Captains Courageous - Rudyard Kipling

A spoiled son of a wealthy railroad magnate falls overboard during a sea voyage, and is picked up by a fishing boat captain and becomes a member of the crew.

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Fabulous Fiction Firsts #537 - “Sometimes even to live is an act of courage.” ~ Lucius Annaeus Seneca

Our Endless Numbered Days * * by Claire Fuller is a dark and captivating debut that you are not likely to forget for a very long time, and one that you would be tempted to re-read, immediately.

Concert pianist Ute Bischoff scandalized the music world when she married James Hillcoat, a handsome and cocky teenager eight years her junior, who stood in one night as the page-turner of her music score. They settled into a comfortable family life until their daughter Peggy was eight years old. While Ute was away on a concert tour, James, an increasingly obsessed survivalist, took her to a remote hut in the woods, telling her that the rest of the world has been destroyed. For the next nine year, they lived rough in the wilderness, marking their days by the sun and the seasons, and making a life for themselves. Then Peggy saw an unfamiliar pair of boots in the forest and began to search for their owner...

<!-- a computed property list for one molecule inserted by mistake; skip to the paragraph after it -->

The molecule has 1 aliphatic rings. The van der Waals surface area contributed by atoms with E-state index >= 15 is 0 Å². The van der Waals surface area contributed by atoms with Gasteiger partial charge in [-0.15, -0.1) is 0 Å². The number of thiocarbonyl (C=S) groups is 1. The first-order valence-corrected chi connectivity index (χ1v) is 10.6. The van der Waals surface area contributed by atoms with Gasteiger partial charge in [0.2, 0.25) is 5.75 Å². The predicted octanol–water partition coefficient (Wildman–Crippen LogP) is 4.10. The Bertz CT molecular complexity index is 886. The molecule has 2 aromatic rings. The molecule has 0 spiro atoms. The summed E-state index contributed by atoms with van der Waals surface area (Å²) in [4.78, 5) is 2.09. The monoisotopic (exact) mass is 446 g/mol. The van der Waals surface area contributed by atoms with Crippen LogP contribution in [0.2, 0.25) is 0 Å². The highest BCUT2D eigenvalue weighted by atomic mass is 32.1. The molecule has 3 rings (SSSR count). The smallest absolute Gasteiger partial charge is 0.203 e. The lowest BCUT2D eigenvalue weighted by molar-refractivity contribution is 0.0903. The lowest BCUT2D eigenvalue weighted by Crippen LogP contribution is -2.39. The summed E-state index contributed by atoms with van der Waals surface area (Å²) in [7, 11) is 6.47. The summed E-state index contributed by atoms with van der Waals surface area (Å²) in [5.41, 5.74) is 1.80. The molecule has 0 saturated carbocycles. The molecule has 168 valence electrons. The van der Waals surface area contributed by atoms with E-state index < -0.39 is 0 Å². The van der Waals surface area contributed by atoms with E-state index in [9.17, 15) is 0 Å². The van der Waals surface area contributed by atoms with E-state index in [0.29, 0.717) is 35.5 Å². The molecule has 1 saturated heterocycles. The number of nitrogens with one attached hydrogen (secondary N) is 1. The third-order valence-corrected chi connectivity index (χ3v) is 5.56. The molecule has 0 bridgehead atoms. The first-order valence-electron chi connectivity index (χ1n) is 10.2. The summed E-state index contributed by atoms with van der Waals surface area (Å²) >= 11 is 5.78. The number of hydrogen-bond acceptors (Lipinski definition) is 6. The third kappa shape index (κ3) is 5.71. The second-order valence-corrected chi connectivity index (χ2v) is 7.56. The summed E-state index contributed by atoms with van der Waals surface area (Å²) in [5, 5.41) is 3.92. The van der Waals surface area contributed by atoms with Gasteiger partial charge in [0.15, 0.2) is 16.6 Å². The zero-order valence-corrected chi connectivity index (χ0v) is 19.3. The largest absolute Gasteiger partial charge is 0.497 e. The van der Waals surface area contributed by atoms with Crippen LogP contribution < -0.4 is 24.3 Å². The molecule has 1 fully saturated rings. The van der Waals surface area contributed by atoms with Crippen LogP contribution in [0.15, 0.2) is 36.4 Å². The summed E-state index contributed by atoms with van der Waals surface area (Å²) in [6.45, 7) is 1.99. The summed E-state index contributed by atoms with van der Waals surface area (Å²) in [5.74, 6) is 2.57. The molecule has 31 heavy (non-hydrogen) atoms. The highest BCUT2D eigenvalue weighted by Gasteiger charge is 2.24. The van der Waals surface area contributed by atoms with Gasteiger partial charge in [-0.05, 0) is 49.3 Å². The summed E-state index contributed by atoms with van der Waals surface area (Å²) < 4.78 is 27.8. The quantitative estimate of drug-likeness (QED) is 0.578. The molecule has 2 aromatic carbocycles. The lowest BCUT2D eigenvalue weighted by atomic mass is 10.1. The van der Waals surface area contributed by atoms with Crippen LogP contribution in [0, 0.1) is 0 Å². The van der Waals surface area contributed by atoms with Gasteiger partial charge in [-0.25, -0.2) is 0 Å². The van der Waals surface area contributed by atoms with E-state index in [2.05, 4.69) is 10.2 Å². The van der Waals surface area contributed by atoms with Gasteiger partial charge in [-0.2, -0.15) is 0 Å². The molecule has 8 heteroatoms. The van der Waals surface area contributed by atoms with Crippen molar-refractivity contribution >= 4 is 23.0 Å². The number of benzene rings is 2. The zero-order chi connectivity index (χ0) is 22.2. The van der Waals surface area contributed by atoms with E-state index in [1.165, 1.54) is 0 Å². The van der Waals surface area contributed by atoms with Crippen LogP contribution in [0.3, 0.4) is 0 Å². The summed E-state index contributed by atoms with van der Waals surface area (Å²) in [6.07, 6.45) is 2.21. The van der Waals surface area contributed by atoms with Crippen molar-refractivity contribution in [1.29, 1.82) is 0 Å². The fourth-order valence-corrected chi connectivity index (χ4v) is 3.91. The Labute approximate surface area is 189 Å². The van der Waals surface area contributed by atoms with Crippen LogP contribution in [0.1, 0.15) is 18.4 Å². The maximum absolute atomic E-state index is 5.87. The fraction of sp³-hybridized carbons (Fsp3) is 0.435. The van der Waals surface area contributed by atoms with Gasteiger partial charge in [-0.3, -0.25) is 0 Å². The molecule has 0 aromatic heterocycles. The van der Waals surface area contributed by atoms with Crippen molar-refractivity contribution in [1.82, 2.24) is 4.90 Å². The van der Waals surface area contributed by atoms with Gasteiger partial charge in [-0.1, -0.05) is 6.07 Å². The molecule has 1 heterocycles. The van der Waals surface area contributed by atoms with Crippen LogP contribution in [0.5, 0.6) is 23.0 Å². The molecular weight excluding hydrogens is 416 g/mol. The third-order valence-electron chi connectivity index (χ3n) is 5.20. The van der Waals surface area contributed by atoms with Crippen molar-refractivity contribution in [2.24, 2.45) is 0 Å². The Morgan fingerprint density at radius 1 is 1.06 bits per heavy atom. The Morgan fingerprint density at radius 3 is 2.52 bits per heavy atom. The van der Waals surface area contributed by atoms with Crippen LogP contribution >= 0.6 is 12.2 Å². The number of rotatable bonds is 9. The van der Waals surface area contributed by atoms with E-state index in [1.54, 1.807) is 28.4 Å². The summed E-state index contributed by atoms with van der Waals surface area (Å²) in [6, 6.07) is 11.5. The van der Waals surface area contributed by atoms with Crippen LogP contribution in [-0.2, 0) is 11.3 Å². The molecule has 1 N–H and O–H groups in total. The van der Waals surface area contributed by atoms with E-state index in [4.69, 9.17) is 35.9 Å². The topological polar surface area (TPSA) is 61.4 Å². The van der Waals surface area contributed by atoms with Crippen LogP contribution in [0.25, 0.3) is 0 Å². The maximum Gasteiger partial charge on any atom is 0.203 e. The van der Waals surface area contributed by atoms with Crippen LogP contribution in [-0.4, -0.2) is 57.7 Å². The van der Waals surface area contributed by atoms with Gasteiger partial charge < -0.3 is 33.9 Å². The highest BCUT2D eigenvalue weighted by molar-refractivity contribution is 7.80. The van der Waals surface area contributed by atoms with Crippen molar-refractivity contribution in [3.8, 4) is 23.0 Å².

"Fuller alternates Peggy's time in the forest with chapters that take place in 1985 after she reunites with her mother, building an ever-present sense of foreboding and allowing readers to piece together well-placed clues... (her) careful pacing gradually reveals the mystery of a life that is as sympathetic as it is haunting."

A fabulous crossover for mature teens, especially those who enjoyed The White Darkness by Geraldine McCaughrean (a 2008 Printz Award Winner); Fourth of July Creek by Smith Henderson; Room by Emma Donoghue; and Stolen by Lucy Christopher, (a 2011 Printz Award Honor Book).

* * = 2 starred reviews